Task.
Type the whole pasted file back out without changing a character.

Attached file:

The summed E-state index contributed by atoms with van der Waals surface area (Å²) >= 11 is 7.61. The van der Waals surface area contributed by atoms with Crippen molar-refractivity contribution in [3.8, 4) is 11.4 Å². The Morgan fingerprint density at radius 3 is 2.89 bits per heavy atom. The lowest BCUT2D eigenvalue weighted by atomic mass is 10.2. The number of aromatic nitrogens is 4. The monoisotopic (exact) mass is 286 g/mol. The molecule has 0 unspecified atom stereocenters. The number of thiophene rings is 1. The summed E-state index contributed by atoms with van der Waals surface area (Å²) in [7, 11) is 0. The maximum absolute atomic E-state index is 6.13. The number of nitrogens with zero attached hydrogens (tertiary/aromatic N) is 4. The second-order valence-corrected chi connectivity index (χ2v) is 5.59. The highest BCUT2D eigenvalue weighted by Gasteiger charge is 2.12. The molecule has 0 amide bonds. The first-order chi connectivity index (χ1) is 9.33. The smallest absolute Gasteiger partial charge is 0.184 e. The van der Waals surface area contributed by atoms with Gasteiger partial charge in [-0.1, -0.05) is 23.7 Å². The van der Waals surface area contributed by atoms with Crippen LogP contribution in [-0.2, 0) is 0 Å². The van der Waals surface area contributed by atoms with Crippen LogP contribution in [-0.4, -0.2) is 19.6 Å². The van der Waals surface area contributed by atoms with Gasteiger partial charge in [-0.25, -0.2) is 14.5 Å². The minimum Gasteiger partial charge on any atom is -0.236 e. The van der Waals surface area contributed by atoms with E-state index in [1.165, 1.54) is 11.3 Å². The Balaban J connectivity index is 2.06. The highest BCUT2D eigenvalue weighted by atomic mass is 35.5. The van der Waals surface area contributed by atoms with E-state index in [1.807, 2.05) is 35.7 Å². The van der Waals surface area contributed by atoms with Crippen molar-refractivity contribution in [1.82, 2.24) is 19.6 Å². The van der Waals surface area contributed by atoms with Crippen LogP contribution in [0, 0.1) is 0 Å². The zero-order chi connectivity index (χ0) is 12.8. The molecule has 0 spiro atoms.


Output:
The summed E-state index contributed by atoms with van der Waals surface area (Å²) >= 11 is 7.61. The van der Waals surface area contributed by atoms with Crippen molar-refractivity contribution in [3.8, 4) is 11.4 Å². The Morgan fingerprint density at radius 3 is 2.89 bits per heavy atom. The lowest BCUT2D eigenvalue weighted by atomic mass is 10.2. The number of aromatic nitrogens is 4. The monoisotopic (exact) mass is 286 g/mol. The molecule has 0 unspecified atom stereocenters. The number of thiophene rings is 1. The summed E-state index contributed by atoms with van der Waals surface area (Å²) in [7, 11) is 0. The maximum absolute atomic E-state index is 6.13. The number of nitrogens with zero attached hydrogens (tertiary/aromatic N) is 4. The second-order valence-corrected chi connectivity index (χ2v) is 5.59. The highest BCUT2D eigenvalue weighted by Gasteiger charge is 2.12. The molecule has 0 amide bonds. The first-order chi connectivity index (χ1) is 9.33. The smallest absolute Gasteiger partial charge is 0.184 e. The van der Waals surface area contributed by atoms with Gasteiger partial charge in [-0.1, -0.05) is 23.7 Å². The van der Waals surface area contributed by atoms with Crippen LogP contribution in [-0.2, 0) is 0 Å². The van der Waals surface area contributed by atoms with Crippen LogP contribution in [-0.4, -0.2) is 19.6 Å². The van der Waals surface area contributed by atoms with Gasteiger partial charge in [-0.25, -0.2) is 14.5 Å². The minimum Gasteiger partial charge on any atom is -0.236 e. The van der Waals surface area contributed by atoms with E-state index in [1.165, 1.54) is 11.3 Å². The Balaban J connectivity index is 2.06. The highest BCUT2D eigenvalue weighted by atomic mass is 35.5. The van der Waals surface area contributed by atoms with E-state index in [1.807, 2.05) is 35.7 Å². The van der Waals surface area contributed by atoms with Crippen molar-refractivity contribution in [1.82, 2.24) is 19.6 Å². The van der Waals surface area contributed by atoms with Crippen LogP contribution in [0, 0.1) is 0 Å². The zero-order chi connectivity index (χ0) is 12.8. The molecule has 0 spiro atoms.